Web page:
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Like sand through the hourglass.

The French have a saying, “Le coeur a ses raisons que la raison ne connaît pas.” – The heart has reasons that reason does not recognise. When it comes to love, the heart often does not recognise race, culture, skin colour, religion or language. But that’s not to say it can’t get in the way.

The thought occurred to me that I really don’t know many foreigners. I mean, I have friends who come from all sorts of cultural backgrounds (this is Australia, after all), but when it comes to knowing legitimate travelers or expatriates, my knowledge is limited.

Even though the social stigma associated with intercultural relationships has been significantly mitigated since the 1950’s, the inherent challenges they pose are as real as ever. Sure there’s the obvious obstacles – language, politics, religion – but perhaps the most underrated challenge lies not with attitudes that can’t be helped, but with attitudes that can.

We all travel. We all enjoy visiting faraway places and basking in the world’s cultural glory, but sometimes the hardest part about traveling is learning how to form new relationships. Fast.

Few of us really go out of our way to befriend travelers on home soil. And why would you? After all, we’re talking about people who have one eye on the proverbial hourglass. Time is of the essence. What’s the point in starting a relationship that already has an expiration date?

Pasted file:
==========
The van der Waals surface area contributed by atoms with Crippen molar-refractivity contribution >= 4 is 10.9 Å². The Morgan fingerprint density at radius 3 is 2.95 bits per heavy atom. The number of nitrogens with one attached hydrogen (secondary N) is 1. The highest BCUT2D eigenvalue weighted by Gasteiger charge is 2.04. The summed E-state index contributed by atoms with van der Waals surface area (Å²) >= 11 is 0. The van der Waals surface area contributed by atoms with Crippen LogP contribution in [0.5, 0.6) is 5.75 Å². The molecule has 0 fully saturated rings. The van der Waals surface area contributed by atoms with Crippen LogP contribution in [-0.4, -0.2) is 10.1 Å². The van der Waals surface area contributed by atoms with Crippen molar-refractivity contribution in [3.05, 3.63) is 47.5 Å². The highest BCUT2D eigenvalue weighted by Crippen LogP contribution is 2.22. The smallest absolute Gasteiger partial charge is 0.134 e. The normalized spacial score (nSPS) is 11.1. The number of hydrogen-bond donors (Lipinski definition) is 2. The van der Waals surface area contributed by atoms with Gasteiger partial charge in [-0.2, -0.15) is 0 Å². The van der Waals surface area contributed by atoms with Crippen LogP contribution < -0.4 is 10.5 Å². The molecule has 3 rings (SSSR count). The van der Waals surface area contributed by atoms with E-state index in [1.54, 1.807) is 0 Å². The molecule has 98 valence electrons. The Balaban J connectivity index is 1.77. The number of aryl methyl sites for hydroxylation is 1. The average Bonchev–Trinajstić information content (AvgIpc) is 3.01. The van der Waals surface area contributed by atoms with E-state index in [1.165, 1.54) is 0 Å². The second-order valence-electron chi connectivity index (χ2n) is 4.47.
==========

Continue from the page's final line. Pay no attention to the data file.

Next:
It’s a fair question, to which I say that all relationships have expiration dates. Some are stamped on from the get-go. Others we must stamp ourselves. The beauty in “tourist-citizen” relationships is that the stamp is visible from the outset.

The idea of a relationship ending before it really begins might sound like a bad dream to some, but me? I kind of like the idea. It’s a chance to meet someone who, for whatever reason, fate has thrown your life’s path together.

Think about it. We visit certain places on certain days at certain times. When we visit these places, we look in certain directions at certain moments. We hear certain sounds, bask in certain smells, brush against certain people. If we were to do anything different, perhaps our lives would be different. It’s almost poetic.

If you’re lucky enough to meet a tourist or someone from another culture, my two cents would be to run with it. Don’t let time stand in the way of happiness.

Every song ends, but is that any reason not to enjoy the music?

Have a relationships-based question? Want a man’s perspective?

Email john@bluelabel.sigmaweb.com.au

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